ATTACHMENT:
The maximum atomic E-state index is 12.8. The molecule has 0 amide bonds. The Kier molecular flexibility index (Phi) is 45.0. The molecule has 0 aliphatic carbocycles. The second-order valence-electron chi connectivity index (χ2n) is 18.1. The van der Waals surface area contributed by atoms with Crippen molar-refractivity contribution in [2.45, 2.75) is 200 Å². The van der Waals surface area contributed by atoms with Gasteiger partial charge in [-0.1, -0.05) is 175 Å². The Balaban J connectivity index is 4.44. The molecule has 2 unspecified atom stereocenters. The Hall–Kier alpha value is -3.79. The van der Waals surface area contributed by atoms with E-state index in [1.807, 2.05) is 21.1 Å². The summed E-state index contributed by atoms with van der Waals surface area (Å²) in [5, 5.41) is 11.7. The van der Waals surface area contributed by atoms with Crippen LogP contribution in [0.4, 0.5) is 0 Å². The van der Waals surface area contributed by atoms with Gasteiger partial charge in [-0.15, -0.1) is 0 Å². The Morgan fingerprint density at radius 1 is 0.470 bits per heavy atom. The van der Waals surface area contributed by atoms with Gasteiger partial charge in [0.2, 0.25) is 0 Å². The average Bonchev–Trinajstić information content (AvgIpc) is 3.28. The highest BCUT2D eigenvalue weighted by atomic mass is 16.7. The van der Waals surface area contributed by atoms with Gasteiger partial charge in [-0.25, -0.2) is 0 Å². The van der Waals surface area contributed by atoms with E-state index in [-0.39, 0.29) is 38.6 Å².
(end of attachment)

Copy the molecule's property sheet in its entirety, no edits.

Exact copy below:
The maximum atomic E-state index is 12.8. The molecule has 0 amide bonds. The Kier molecular flexibility index (Phi) is 45.0. The molecule has 0 aliphatic carbocycles. The second-order valence-electron chi connectivity index (χ2n) is 18.1. The van der Waals surface area contributed by atoms with Crippen molar-refractivity contribution in [2.45, 2.75) is 200 Å². The van der Waals surface area contributed by atoms with Gasteiger partial charge in [-0.1, -0.05) is 175 Å². The Balaban J connectivity index is 4.44. The molecule has 2 unspecified atom stereocenters. The Hall–Kier alpha value is -3.79. The van der Waals surface area contributed by atoms with E-state index in [1.807, 2.05) is 21.1 Å². The summed E-state index contributed by atoms with van der Waals surface area (Å²) in [5, 5.41) is 11.7. The van der Waals surface area contributed by atoms with Crippen LogP contribution in [0.4, 0.5) is 0 Å². The van der Waals surface area contributed by atoms with Gasteiger partial charge in [-0.15, -0.1) is 0 Å². The Morgan fingerprint density at radius 1 is 0.470 bits per heavy atom. The van der Waals surface area contributed by atoms with Gasteiger partial charge in [0.2, 0.25) is 0 Å². The average Bonchev–Trinajstić information content (AvgIpc) is 3.28. The highest BCUT2D eigenvalue weighted by atomic mass is 16.7. The van der Waals surface area contributed by atoms with Gasteiger partial charge in [-0.25, -0.2) is 0 Å². The van der Waals surface area contributed by atoms with E-state index in [-0.39, 0.29) is 38.6 Å².